Romantic Orientation 101

6 Jan

This is the post I should have written before my last one. The technical definition of (a)romantic is interesting, but only for people who are already informed about that aspect of asexual theory. This post is for all you poly and kinky people who have no idea what this idea of romantic orientation is.

AVENwiki defines romantic orientation this way:

Romantic orientation refers to an individual’s pattern of romantic attraction to men, women, neither gender, either gender, or another gender.

This concept came about due to a subset of asexual people who, while they didn’t desire a sexual relationship, nonetheless wanted to establish romantic relationships, often with a specific gender. The traditional sexual orientation labels are obviously insufficient to describe such a person, so a parallel series of romantic orientation labels was added. Thus, someone might be asexual and homoromantic, or asexual and panromantic, and so on. The parallel to “asexual” in this schema is “aromantic”, someone who doesn’t experience romantic attraction to anyone.

This is obviously crucial for the asexual community, as this is often the only criteria for choosing romantic partners. But I think that sexuals, especially in the polyamorous community, could also stand to gain a great deal by considering this model.

Recognizing the equal legitimacy but different features of romantic and aromantic people is by itself, quite helpful. One of the problems that led to J and I separating is our mismatch in romantic intensity. It went unnoticed for a long time, because I was willing to do things that I knew would make her happy, but ultimately I was not romantic enough for her, and she was too romantic for me. Poly people are all about knowing oneself and one’s partners, and this gives us another thing to add to the list of considerations and negotiation topics. Aromantic people shouldn’t be scolded for not being romantic enough, but neither should romantic people be deprived of their romantic needs and desires. Luckily, a romantic/aromantic match is not nearly as problematic in a poly relationship as in a monogamous relationship, as the romantic person is free to seek outside romance, but that is a need that it is useful to identify and work to fulfill.

Another important consideration, in my opinion far too under-appreciated in the poly community, is the possibility of compartmentalized orientations. (I believe I stole that word from Asexual Curiosities, but I’m not sure.) [Edit: slightlymetaphysical informs me in the comments that this is a misuse of the term. Help me come up with a better term?] If it’s possible to be asexual and homoromantic, then it is probably possible to be heterosexual and homoromantic, or any other combination. J, in fact, is currently wondering if her longtime identification as pansexual (or bisexual, in the past) is a misinterpretation of a more complicated compartmentalized orientation. Being able to identify compartmentalization seems like it would be quite useful in a poly context. We are all about getting different sexual and emotional needs fulfilled by different people, and this offers us a way to think about that. Someone who is solely sexually attracted to women might find that they are deeply interested in a non-sexual romantic connection with a man, and possibly even not interested in such a relationship with a woman (or any other combination). I have heard lots of stories of people who had very meaningful life relationships with their non-sexual metamours, and I wonder if some of that is due to straight people being homoromantic, and that sort of thing.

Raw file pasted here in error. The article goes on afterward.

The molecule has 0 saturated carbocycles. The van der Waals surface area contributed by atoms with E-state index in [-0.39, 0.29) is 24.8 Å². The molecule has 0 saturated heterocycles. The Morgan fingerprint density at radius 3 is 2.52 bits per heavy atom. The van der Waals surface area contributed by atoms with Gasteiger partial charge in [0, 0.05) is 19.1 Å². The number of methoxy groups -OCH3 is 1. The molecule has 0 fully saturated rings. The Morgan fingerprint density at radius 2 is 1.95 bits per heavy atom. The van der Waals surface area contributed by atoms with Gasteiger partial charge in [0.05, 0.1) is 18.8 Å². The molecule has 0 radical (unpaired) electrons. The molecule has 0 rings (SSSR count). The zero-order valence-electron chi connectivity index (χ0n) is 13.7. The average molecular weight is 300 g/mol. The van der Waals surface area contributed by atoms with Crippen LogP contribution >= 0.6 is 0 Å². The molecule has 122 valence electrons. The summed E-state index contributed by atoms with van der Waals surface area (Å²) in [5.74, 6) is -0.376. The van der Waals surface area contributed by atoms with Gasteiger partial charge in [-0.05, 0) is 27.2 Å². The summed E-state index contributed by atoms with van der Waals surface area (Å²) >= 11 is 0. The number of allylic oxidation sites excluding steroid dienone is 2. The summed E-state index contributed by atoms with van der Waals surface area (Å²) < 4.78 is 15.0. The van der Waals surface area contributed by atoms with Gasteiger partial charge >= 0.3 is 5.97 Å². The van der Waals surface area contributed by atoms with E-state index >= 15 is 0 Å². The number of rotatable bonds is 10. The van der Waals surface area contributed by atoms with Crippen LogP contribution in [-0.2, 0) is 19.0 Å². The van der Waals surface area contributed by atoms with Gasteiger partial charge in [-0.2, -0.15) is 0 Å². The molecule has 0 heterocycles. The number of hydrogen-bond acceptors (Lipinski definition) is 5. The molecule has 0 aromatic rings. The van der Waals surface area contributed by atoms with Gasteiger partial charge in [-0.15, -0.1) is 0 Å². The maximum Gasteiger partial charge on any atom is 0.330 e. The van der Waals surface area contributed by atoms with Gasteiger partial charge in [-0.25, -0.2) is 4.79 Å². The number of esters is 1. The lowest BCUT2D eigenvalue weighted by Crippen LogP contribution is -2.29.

Moving past the “simple” labels of gay/straight/pan and to a more nuanced model that considers sexual and romantic attraction separately is a great analytical tool, and offers new possibilities for poly people to discover new and better ways of organizing their romantic and sexual lives to best fulfill the needs of everyone involved. My next few posts will be on demisexuality, negotiated platonic relationships, and community-based intimacy, all of which I believe offer even more tools for the poly toolkit.

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2 Responses to “Romantic Orientation 101”

  1. amnesiac January 6, 2011 at 8:37 pm #

    I just wanted to let you know that I have struggled for years with the term bisexuality or pansexuality, as they always seemed to be the closest of any existant terms that I could identify with, but they both felt wrong.

    What a simple notion, that we can use more than one word to define ourselves. So simple that it never occured to me. I am homosexual and biromantic. That makes so much more sense to me.

    Thanks!

  2. slightlymetaphysical January 9, 2011 at 2:11 pm #

    Hello, again. Good description of what romantic attraction is, and why the idea of one person having lots of orientations is important. I’m thrilled to bits that people like you and the commenter abover are finding this stuff useful. As soon as I’m off my cutting-down-on-blogging spell, I’ll link my readers over to this site.

    Compartmentalised was one of my coinings. I used it in a slightly different way from you, just talking about the model where people have lots of orientations, rather than people who’s orientations don’t align. But then, the word I’ve heard for that is ‘mismatched orientations’, which I don’t really like, for obvious reasons.

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